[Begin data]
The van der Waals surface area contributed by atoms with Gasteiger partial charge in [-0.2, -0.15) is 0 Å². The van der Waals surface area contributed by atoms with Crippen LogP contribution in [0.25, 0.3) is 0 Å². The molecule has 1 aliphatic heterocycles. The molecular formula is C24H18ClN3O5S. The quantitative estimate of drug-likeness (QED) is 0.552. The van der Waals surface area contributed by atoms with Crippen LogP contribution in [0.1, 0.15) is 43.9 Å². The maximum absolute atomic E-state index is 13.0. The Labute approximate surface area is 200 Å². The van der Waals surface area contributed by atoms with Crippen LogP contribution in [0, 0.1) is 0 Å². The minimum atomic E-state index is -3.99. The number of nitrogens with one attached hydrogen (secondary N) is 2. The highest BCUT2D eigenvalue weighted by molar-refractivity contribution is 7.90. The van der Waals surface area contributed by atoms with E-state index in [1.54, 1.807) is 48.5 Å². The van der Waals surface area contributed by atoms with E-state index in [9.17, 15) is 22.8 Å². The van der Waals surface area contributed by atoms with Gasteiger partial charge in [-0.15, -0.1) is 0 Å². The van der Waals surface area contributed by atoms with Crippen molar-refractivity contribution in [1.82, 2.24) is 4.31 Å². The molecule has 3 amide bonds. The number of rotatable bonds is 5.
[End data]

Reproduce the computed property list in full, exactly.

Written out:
The van der Waals surface area contributed by atoms with Gasteiger partial charge in [-0.2, -0.15) is 0 Å². The van der Waals surface area contributed by atoms with Crippen LogP contribution in [0.25, 0.3) is 0 Å². The molecule has 1 aliphatic heterocycles. The molecular formula is C24H18ClN3O5S. The quantitative estimate of drug-likeness (QED) is 0.552. The van der Waals surface area contributed by atoms with Crippen LogP contribution in [0.1, 0.15) is 43.9 Å². The maximum absolute atomic E-state index is 13.0. The Labute approximate surface area is 200 Å². The van der Waals surface area contributed by atoms with Crippen LogP contribution in [0, 0.1) is 0 Å². The minimum atomic E-state index is -3.99. The number of nitrogens with one attached hydrogen (secondary N) is 2. The highest BCUT2D eigenvalue weighted by molar-refractivity contribution is 7.90. The van der Waals surface area contributed by atoms with E-state index in [1.54, 1.807) is 48.5 Å². The van der Waals surface area contributed by atoms with E-state index in [9.17, 15) is 22.8 Å². The van der Waals surface area contributed by atoms with Gasteiger partial charge in [-0.15, -0.1) is 0 Å². The van der Waals surface area contributed by atoms with Crippen molar-refractivity contribution in [1.82, 2.24) is 4.31 Å². The molecule has 3 amide bonds. The number of rotatable bonds is 5.